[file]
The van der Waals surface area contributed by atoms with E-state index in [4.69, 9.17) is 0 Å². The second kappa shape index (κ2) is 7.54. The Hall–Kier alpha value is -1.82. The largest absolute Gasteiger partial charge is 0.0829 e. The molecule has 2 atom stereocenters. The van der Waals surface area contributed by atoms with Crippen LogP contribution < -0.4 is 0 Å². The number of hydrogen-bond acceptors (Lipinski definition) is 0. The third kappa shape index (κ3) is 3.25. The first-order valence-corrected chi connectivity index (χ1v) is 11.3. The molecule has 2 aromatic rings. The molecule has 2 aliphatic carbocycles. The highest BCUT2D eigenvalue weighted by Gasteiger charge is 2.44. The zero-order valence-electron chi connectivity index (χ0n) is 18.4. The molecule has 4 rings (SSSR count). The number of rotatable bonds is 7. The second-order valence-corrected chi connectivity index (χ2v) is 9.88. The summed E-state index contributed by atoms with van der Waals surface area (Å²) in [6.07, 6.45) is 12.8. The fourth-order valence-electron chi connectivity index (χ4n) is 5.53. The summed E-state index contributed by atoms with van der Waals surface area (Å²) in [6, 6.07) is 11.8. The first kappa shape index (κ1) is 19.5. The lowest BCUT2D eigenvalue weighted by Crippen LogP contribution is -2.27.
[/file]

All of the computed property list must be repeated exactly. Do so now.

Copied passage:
The van der Waals surface area contributed by atoms with E-state index in [4.69, 9.17) is 0 Å². The second kappa shape index (κ2) is 7.54. The Hall–Kier alpha value is -1.82. The largest absolute Gasteiger partial charge is 0.0829 e. The molecule has 2 atom stereocenters. The van der Waals surface area contributed by atoms with Crippen LogP contribution < -0.4 is 0 Å². The number of hydrogen-bond acceptors (Lipinski definition) is 0. The third kappa shape index (κ3) is 3.25. The first-order valence-corrected chi connectivity index (χ1v) is 11.3. The molecule has 2 aromatic rings. The molecule has 2 aliphatic carbocycles. The highest BCUT2D eigenvalue weighted by Gasteiger charge is 2.44. The zero-order valence-electron chi connectivity index (χ0n) is 18.4. The molecule has 4 rings (SSSR count). The number of rotatable bonds is 7. The second-order valence-corrected chi connectivity index (χ2v) is 9.88. The summed E-state index contributed by atoms with van der Waals surface area (Å²) in [6.07, 6.45) is 12.8. The fourth-order valence-electron chi connectivity index (χ4n) is 5.53. The summed E-state index contributed by atoms with van der Waals surface area (Å²) in [6, 6.07) is 11.8. The first kappa shape index (κ1) is 19.5. The lowest BCUT2D eigenvalue weighted by Crippen LogP contribution is -2.27.